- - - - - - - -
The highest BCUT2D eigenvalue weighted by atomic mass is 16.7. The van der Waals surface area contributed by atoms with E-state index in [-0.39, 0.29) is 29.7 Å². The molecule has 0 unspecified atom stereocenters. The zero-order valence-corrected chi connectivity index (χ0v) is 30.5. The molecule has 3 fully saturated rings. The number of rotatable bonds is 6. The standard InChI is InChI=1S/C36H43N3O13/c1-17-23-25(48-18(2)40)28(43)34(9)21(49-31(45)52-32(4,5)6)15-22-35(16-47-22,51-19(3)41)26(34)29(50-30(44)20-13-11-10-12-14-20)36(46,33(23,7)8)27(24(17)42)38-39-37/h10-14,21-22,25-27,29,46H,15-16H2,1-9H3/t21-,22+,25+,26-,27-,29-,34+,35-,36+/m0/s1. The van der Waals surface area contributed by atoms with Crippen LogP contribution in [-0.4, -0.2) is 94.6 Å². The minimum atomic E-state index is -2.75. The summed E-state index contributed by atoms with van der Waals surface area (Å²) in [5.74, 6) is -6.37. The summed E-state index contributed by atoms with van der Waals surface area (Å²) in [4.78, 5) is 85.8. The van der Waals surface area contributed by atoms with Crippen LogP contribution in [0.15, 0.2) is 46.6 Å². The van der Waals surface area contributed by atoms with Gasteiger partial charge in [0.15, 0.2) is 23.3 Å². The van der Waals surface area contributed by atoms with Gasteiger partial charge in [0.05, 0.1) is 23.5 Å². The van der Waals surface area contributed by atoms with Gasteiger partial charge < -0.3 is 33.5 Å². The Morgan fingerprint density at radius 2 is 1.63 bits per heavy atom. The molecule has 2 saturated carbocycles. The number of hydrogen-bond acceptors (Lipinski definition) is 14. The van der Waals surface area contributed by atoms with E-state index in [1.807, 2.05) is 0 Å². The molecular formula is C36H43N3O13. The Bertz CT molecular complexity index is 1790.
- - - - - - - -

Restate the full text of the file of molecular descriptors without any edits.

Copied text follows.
The highest BCUT2D eigenvalue weighted by atomic mass is 16.7. The van der Waals surface area contributed by atoms with E-state index in [-0.39, 0.29) is 29.7 Å². The molecule has 0 unspecified atom stereocenters. The zero-order valence-corrected chi connectivity index (χ0v) is 30.5. The molecule has 3 fully saturated rings. The number of rotatable bonds is 6. The standard InChI is InChI=1S/C36H43N3O13/c1-17-23-25(48-18(2)40)28(43)34(9)21(49-31(45)52-32(4,5)6)15-22-35(16-47-22,51-19(3)41)26(34)29(50-30(44)20-13-11-10-12-14-20)36(46,33(23,7)8)27(24(17)42)38-39-37/h10-14,21-22,25-27,29,46H,15-16H2,1-9H3/t21-,22+,25+,26-,27-,29-,34+,35-,36+/m0/s1. The van der Waals surface area contributed by atoms with Crippen LogP contribution in [-0.4, -0.2) is 94.6 Å². The minimum atomic E-state index is -2.75. The summed E-state index contributed by atoms with van der Waals surface area (Å²) in [5.74, 6) is -6.37. The summed E-state index contributed by atoms with van der Waals surface area (Å²) in [4.78, 5) is 85.8. The van der Waals surface area contributed by atoms with Crippen LogP contribution in [0.15, 0.2) is 46.6 Å². The van der Waals surface area contributed by atoms with Gasteiger partial charge in [0.15, 0.2) is 23.3 Å². The van der Waals surface area contributed by atoms with Gasteiger partial charge in [0.05, 0.1) is 23.5 Å². The van der Waals surface area contributed by atoms with Gasteiger partial charge < -0.3 is 33.5 Å². The Morgan fingerprint density at radius 2 is 1.63 bits per heavy atom. The molecule has 2 saturated carbocycles. The number of hydrogen-bond acceptors (Lipinski definition) is 14. The van der Waals surface area contributed by atoms with E-state index in [1.807, 2.05) is 0 Å². The molecular formula is C36H43N3O13. The Bertz CT molecular complexity index is 1790.